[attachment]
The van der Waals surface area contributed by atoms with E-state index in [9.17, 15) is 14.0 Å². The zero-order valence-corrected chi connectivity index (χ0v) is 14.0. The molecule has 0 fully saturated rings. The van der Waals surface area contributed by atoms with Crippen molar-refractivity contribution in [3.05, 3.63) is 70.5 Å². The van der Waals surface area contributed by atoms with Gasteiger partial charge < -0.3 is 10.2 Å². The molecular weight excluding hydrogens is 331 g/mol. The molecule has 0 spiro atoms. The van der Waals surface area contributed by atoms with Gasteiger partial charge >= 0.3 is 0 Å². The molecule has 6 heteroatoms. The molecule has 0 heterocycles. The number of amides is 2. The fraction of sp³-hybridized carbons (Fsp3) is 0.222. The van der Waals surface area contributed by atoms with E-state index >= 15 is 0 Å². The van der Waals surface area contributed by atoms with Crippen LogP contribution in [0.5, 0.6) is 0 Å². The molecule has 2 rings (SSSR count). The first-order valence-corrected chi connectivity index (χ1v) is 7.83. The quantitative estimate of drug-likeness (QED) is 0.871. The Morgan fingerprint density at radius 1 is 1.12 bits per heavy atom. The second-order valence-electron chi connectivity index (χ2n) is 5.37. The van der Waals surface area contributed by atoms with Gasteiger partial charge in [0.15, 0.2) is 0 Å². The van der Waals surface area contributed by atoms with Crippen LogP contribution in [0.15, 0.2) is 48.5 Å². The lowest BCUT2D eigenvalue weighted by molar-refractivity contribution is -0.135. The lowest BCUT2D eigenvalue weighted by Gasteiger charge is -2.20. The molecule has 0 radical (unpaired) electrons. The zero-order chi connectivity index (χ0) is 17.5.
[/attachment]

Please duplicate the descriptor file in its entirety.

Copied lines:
The van der Waals surface area contributed by atoms with E-state index in [9.17, 15) is 14.0 Å². The zero-order valence-corrected chi connectivity index (χ0v) is 14.0. The molecule has 0 fully saturated rings. The van der Waals surface area contributed by atoms with Crippen molar-refractivity contribution in [3.05, 3.63) is 70.5 Å². The van der Waals surface area contributed by atoms with Gasteiger partial charge < -0.3 is 10.2 Å². The molecular weight excluding hydrogens is 331 g/mol. The molecule has 0 spiro atoms. The van der Waals surface area contributed by atoms with Gasteiger partial charge >= 0.3 is 0 Å². The molecule has 6 heteroatoms. The molecule has 0 heterocycles. The number of amides is 2. The fraction of sp³-hybridized carbons (Fsp3) is 0.222. The van der Waals surface area contributed by atoms with E-state index >= 15 is 0 Å². The van der Waals surface area contributed by atoms with Crippen LogP contribution in [0.5, 0.6) is 0 Å². The molecule has 2 rings (SSSR count). The first-order valence-corrected chi connectivity index (χ1v) is 7.83. The quantitative estimate of drug-likeness (QED) is 0.871. The Morgan fingerprint density at radius 1 is 1.12 bits per heavy atom. The second-order valence-electron chi connectivity index (χ2n) is 5.37. The van der Waals surface area contributed by atoms with Gasteiger partial charge in [0.15, 0.2) is 0 Å². The van der Waals surface area contributed by atoms with Crippen LogP contribution in [0.15, 0.2) is 48.5 Å². The lowest BCUT2D eigenvalue weighted by molar-refractivity contribution is -0.135. The lowest BCUT2D eigenvalue weighted by Gasteiger charge is -2.20. The molecule has 0 radical (unpaired) electrons. The zero-order chi connectivity index (χ0) is 17.5.